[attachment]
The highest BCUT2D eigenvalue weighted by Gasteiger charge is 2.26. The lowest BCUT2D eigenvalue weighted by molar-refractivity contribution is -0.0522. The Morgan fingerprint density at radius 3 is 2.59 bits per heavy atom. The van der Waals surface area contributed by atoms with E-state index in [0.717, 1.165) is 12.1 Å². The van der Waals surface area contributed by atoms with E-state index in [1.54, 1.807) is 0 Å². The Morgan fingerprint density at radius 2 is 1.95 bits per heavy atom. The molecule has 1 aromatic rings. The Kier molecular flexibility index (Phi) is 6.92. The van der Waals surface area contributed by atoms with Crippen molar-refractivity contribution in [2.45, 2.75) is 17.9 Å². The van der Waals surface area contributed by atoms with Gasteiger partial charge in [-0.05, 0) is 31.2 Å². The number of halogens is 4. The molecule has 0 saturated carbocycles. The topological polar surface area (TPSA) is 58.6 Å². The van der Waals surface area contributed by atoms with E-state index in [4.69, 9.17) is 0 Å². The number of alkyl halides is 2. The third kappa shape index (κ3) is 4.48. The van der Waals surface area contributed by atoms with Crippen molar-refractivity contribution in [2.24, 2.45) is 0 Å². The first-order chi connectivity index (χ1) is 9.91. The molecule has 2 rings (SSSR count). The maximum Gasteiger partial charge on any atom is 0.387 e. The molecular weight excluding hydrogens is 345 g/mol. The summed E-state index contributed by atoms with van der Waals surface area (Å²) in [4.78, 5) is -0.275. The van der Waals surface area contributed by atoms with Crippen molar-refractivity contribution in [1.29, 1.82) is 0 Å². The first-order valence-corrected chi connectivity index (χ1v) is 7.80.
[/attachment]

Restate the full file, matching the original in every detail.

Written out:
The highest BCUT2D eigenvalue weighted by Gasteiger charge is 2.26. The lowest BCUT2D eigenvalue weighted by molar-refractivity contribution is -0.0522. The Morgan fingerprint density at radius 3 is 2.59 bits per heavy atom. The van der Waals surface area contributed by atoms with E-state index in [0.717, 1.165) is 12.1 Å². The van der Waals surface area contributed by atoms with E-state index in [1.54, 1.807) is 0 Å². The Morgan fingerprint density at radius 2 is 1.95 bits per heavy atom. The molecule has 1 aromatic rings. The Kier molecular flexibility index (Phi) is 6.92. The van der Waals surface area contributed by atoms with Crippen molar-refractivity contribution in [2.45, 2.75) is 17.9 Å². The van der Waals surface area contributed by atoms with Gasteiger partial charge in [-0.05, 0) is 31.2 Å². The number of halogens is 4. The molecule has 0 saturated carbocycles. The topological polar surface area (TPSA) is 58.6 Å². The van der Waals surface area contributed by atoms with E-state index in [4.69, 9.17) is 0 Å². The number of alkyl halides is 2. The third kappa shape index (κ3) is 4.48. The van der Waals surface area contributed by atoms with Crippen molar-refractivity contribution in [2.24, 2.45) is 0 Å². The first-order chi connectivity index (χ1) is 9.91. The molecule has 2 rings (SSSR count). The maximum Gasteiger partial charge on any atom is 0.387 e. The molecular weight excluding hydrogens is 345 g/mol. The summed E-state index contributed by atoms with van der Waals surface area (Å²) in [4.78, 5) is -0.275. The van der Waals surface area contributed by atoms with Crippen molar-refractivity contribution in [1.29, 1.82) is 0 Å². The first-order valence-corrected chi connectivity index (χ1v) is 7.80.